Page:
2

I want to check whether an input string refers to a file name - not a wildcard string like *.txt.

This doesn't work:

if [ -f "$1" ];

Because $1 gets expanded to *.txt, which gets expanded to, say foo.txt bar.txt, which gets passed to test -f.

Short of explicitly checking for wildcard characters, is there a general way to perform a shell substitution, and then prevent any globbing?

5

No, globs are not expanded when quoted, so:

set -- '*.txt'
[ -f "$1" ]

Will check whether the file called *.txt in the current directory is a regular file or a symlink to a regular file.

[ -f $1 ]

would be a problem ($1 would undergo word splitting (here not doing anything with the default value of $IFS) and filename generation).

If you wanted to check whether there were regular files with a .txt extension, you'd need a loop or use find or zsh glob qualifiers.

set -- *.txt
for f do
  if [ -f "$f" ]; then
    echo "there is at least one regular file with a .txt extension here"
  fi
done

Or if the pattern is found in $1:

IFS= # disable the globbing part of the split+glob operator
set -- $1
for f do... # as above

zsh:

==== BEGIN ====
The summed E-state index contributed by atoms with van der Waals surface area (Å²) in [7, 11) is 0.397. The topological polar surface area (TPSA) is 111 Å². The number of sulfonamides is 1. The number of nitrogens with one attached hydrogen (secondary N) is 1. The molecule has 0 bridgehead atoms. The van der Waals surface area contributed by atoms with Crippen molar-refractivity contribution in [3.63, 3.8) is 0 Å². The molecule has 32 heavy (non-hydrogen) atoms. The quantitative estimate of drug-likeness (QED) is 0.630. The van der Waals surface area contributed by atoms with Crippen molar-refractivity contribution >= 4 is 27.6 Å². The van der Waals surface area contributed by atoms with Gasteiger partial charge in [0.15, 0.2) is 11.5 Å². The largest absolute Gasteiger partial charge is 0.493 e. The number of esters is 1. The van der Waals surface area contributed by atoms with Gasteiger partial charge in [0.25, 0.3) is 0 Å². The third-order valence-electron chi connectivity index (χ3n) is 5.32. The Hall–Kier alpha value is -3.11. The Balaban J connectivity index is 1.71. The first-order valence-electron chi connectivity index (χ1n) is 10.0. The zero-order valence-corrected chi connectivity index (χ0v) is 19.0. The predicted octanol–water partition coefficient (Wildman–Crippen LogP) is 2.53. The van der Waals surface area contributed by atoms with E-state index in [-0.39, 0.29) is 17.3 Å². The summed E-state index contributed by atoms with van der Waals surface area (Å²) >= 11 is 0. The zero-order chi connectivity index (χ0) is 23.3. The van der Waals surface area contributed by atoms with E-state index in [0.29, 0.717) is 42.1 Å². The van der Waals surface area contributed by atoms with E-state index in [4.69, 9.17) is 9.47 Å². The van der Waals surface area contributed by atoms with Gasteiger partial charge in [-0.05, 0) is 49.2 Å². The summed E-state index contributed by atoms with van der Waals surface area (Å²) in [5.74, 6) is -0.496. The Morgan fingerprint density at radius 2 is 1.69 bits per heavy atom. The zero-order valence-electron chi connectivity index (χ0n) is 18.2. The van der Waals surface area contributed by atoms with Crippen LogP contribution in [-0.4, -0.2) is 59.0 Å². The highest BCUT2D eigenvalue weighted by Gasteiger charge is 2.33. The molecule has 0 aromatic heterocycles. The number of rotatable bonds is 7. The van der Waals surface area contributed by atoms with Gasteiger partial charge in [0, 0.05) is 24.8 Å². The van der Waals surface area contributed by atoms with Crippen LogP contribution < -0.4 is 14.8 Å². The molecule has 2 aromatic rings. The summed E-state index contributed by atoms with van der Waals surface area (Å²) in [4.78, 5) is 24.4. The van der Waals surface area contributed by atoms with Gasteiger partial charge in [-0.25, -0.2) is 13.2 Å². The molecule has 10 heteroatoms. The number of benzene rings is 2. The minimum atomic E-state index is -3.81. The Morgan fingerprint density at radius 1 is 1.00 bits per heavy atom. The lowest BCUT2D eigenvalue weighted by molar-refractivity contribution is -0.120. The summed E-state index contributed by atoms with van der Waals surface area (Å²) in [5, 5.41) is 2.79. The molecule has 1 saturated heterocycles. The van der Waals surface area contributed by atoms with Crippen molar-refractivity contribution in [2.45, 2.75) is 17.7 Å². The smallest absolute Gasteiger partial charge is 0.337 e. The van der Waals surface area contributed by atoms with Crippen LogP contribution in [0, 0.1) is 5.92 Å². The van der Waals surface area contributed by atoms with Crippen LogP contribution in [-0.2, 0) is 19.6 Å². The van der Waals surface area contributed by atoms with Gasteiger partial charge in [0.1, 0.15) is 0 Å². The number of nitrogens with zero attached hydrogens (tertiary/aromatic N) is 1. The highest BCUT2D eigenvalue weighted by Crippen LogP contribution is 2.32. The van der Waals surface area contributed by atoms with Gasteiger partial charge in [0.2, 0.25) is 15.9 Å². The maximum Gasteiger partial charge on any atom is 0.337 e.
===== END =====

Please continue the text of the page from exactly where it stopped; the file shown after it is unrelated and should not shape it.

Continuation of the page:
files=(*.txt(N-.))
echo "$#files regular files with a .txt extension here"

find:

find -L . ! -name . -prune ! -name '.*' -name '*.txt' -type f | grep -q . &&
  echo there are regular .txt files in here
  • Thanks, I do need to use the $1 though. Perhaps I should have explained the task: a script that does when thing when passed a single filename (displays it), and another thing when passed a directory or file mask (runs ls). The "*.txt" is just one example of something that might be passed to the script. – Steve Bennett Aug 7 '14 at 12:03
  • 2
    @SteveBennett, if your script is called as my-script *.txt, then the calling shell will expand that *.txt before calling the script. my-script will receive bar.txt in $1 and foo.txt in $2... You shouldn't need to expand wildcards in your script. – Stéphane Chazelas Aug 7 '14 at 12:08
  • Oh...yes, you're right. Ok, so if my script receives two arguments, it was given a wildcard. No way to distinguish between my-script foo.txt and my-script *.txt if there is only one txt file? – Steve Bennett Aug 7 '14 at 12:18
  • 2
    No way no. Just as there's no way to tell if the script was called as my-script $files or my-script "${files[@]}" or my-script $(ls). – Stéphane Chazelas Aug 7 '14 at 12:27
  • 1
    @SteveBennett, check for $# (the number of arguments) – Stéphane Chazelas Aug 7 '14 at 14:08

Your Answer

By clicking “Post Your Answer”, you agree to our terms of service, privacy policy and cookie policy

Not the answer you're looking for? Browse other questions tagged or ask your own question.